* This understanding, with its narrow focus on what is needed to perform professionally, is slightly but significantly different from that offered in Stand on Guard for Thee, which speaks of the requirement to "support" health care workers and their families. This broader understanding could be problematic in light of some literature that suggests only a slim majority of physicians see a professional duty to treat patients in epidemics. See G. C. Alexander and M. K. Wynia, "Ready and Willing? Physicians' Sense of Preparedness for Bioterrorism," Health Affairs, vol. 22, no.5, September-October 2003, pp. 189-197.

We suggest that the ethical principles most relevant in this sphere include:

  • Duty to act, which refers to a person's obligation to fulfill his or her professional role without inducements.8
  • Transparency, openness and accountability for how one performs his or her work.
  • Reciprocity, the need to make available to the individuals and groups whose work supports the life of the community the things they need in order to perform those tasks, such as vaccinations for health care professionals as they seek to manage the risks inherent upon them in providing health care.
  • Integrity is important here, reflecting the need to act with honesty, reliability, and fairness, and a willingness to be held accountable to explain one's actions, especially when they depart from the consensus in one's field.

†Mayor Schmitz's "shoot to kill" order, intended to restore public order after the 1906 San Francisco earthquake, is an example of a "whatever-   it-takes" attitude.

Justice
This value involves the fundamental commitment that individuals have toward one another, a commitment that makes social solidarity possible and drives professional decisions regarding the provision of services. Justice, as its biblical grounding in righteousness suggests, requires that we strive to ensure that "right relationships" exist between and among individuals and groups in society.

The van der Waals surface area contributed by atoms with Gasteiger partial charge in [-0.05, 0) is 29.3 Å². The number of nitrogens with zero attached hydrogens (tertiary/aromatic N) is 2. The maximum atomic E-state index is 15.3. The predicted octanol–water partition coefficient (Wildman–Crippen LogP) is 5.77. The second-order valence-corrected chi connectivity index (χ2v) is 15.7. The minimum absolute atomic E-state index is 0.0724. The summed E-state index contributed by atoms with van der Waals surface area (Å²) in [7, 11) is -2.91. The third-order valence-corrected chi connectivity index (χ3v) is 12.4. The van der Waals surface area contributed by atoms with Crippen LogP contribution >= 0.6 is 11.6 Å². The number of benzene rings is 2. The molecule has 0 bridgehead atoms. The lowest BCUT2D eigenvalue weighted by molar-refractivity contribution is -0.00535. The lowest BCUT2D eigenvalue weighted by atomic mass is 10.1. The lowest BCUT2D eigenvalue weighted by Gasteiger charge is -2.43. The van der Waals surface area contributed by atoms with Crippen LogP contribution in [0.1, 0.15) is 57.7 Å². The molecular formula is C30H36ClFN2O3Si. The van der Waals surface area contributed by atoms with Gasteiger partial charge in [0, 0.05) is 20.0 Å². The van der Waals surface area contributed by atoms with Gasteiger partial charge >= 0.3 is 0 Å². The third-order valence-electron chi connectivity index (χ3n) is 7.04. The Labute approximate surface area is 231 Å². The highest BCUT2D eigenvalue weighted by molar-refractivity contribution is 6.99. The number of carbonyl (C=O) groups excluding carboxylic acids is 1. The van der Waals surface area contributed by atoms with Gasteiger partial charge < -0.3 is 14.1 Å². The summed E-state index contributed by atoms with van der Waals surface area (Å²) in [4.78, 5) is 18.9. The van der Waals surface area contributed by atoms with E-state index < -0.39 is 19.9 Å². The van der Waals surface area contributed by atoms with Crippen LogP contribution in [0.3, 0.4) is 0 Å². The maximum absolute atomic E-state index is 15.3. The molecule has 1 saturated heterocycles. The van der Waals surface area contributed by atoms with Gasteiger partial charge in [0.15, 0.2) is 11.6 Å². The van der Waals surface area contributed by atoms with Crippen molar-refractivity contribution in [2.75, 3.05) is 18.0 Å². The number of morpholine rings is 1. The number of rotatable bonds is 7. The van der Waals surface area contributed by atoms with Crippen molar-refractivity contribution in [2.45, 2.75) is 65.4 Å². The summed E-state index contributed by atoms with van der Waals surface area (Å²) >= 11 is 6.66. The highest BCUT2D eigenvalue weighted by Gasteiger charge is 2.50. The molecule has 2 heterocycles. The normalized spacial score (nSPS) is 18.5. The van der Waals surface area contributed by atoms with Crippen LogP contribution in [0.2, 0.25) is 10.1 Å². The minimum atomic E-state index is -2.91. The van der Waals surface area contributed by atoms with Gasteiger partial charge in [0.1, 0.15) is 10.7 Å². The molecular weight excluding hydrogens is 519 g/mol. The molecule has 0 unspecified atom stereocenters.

Justice is characterized by equality, with its avoidance of bias. To say people are equal, however, does not suggest that all have equal access or receive equal treatment. Equity is that characteristic of justice which understands access not as equal access by all groups but, rather, access by specific groups in light of a particular risk, disease or need in a particular situation.9 With Rawls, we see the difference principle as a characteristic of justice.10 This idea is similar to the Catholic social teaching related to a preferential option for the poor in that both concepts characterize justice as allowing society to show some preference to its most vulnerable members. In a strict sense, preference may be seen as related to the role a person plays, not to the person himself or herself, or even to the position that person holds.

Justice is also characterized by liberty, the individual and civil freedoms that are inherent in human dignity and necessary to the pursuit of the goods of social solidarity and professionalism. These are balanced by due process, in the event it becomes necessary, in light of social solidarity or professionalism, to impose limits on liberty.

Finally, justice is characterized by proportionality. Proportionality is what makes the "right" possible in "right relationships," in that it speaks of the due relationship between tensions that can arise between the liberty of the individual, the needs of society, and the standards of a profession. Proportionality is the measure, for example, that ensures the justice of either closing a school during a pandemic or keeping it open, as we balance the need of children in general to associate, the need of poor children in particular to have access to school for the lunch it provides them, and the community's epidemiological need to contain an infectious pathogen.

In the context of a pandemic, the ethical principles most relevant to justice are: